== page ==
Nigeria and Kenya embrace AfCFTA Free Trade deal to boost economic development
The African Continental Free Trade Area (AfCFTA) has the potential to shift the course of Africa’s economic development by providing much bigger benefits.
The Kenya National Chamber of Commerce & Industry (KNCCI) hosted a courtesy visit from the National President of ECOWAS FEBWE Nigeria, Chief Iyalode Alaba Lawson, along with businesswomen from the Women Entrepreneurs Professionals Development Network (WEPDN). They were welcomed by the Chamber’s 2nd Vice President, Ms. Fatma Elmaawy, the Chairman of the KNCCI Economic Diplomacy Committee, and Mr. Ronald Meru, Chief Executive Officer ,East African Chamber of Commerce, Industry & Agriculture (EACCI)
The mission of ECOWAS FEBWE Nigeria is to encourage trade, investment, and the international display of high-quality goods while fostering friendly ties, collaboration, and partnerships amongst ECOWAS women entrepreneurs and their international counterparts.
The African Continental Free Trade Area (AfCFTA) membership of both Kenya and Nigeria would strengthen their bilateral commercial links and contribute to their respective economies, the Chamber’s 2nd Vice President stated in her statements of welcome.
Tea, horticultural goods, textiles, and processed foods are among Kenya’s top exports to Nigeria, whereas Nigeria sells petroleum products, cement, and chemicals to Kenya. Trade potential in the fields of technology, renewable energy, and services are also expanding.
With Kenya serving as a significant economic hub in East Africa and Nigeria as the continent’s largest economy, both Kenya and Nigeria are significant actors in their respective regions. As a result, there are numerous chances for investment and trade between the two nations.
CEO Iyalode Alaba Lawson highlighted that capacity building is necessary for both nations to comprehend some obstacles to boosting trade between them, such as disparities in regulations and standards, high transportation costs, and a dearth of direct flights between them. Yet, there are continuous initiatives to address these issues and encourage more trade and investment between Kenya and Nigeria. Both governments have stated a commitment to enhancing economic ties and growing trade volumes.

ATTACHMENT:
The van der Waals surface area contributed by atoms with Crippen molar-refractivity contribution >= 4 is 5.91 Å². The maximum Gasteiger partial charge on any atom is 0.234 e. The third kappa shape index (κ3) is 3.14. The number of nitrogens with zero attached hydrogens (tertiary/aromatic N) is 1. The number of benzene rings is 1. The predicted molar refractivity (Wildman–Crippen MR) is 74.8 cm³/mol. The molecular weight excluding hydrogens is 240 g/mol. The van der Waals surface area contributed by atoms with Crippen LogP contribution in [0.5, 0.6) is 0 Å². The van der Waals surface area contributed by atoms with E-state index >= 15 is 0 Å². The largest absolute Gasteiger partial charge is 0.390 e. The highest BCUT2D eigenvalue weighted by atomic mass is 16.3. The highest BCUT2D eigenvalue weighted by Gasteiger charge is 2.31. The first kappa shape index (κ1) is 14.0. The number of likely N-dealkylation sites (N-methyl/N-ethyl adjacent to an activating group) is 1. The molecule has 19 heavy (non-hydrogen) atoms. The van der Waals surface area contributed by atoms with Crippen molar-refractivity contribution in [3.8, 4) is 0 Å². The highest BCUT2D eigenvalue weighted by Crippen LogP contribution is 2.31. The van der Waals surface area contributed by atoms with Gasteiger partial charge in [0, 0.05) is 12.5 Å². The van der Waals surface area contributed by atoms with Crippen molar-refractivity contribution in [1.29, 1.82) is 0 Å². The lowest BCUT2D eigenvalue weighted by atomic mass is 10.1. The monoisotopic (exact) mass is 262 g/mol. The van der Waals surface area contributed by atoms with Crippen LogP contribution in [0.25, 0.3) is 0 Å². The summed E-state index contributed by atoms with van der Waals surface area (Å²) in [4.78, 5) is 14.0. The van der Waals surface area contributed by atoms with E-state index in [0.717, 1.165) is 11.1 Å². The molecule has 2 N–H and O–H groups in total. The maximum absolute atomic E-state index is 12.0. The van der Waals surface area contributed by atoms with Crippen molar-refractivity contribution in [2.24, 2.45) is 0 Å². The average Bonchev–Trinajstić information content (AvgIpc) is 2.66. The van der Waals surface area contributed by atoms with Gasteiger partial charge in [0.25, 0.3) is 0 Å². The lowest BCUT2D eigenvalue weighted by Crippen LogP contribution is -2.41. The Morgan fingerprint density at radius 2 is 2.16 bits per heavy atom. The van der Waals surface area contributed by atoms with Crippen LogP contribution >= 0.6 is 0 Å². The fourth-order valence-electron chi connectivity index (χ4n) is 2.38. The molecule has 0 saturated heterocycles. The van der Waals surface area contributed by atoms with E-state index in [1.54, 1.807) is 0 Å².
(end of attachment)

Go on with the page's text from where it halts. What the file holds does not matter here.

Political, economic, and diplomatic initiatives would probably be used in conjunction to advance trade between the two nations. Some actions that might be taken include:
The presence of tariffs and non-tariff barriers, such as rules and standards, that make it challenging for companies to sell their products in other markets, is one of the key obstacles to trade. To provide firms more access to the market, governments might endeavor to lower or remove these restrictions.
Infrastructure investment: The expense of logistics and transportation can be a significant barrier to commerce, particularly in developing nations. Investment in transportation infrastructure, such as ports, highways, and airports, can lower transportation costs and boost trade productivity.
Streamlining the customs process is important since delays there can make importing and exporting goods more expensive and time-consuming. To facilitate trade, governments might endeavor to increase the effectiveness of border crossings and expedite customs procedures.
Governments can provide incentives to firms, such as tax cuts, subsidies, and grants, to encourage them to invest in trade and increase their exports.
Enabling trade agreements: By lowering tariffs and non-tariff obstacles and fostering deeper economic integration, regional and global trade agreements like the AfCFTA can contribute to the creation of a more favorable climate for trade.
KNCCI will keep playing a significant position in fostering collaborations between Kenya and Nigeria. Through offering trade missions, business matching, policy lobbying, information exchange, and capacity building, to assist in fostering a climate favorable to the expansion of businesses and the development of the economies of both nations.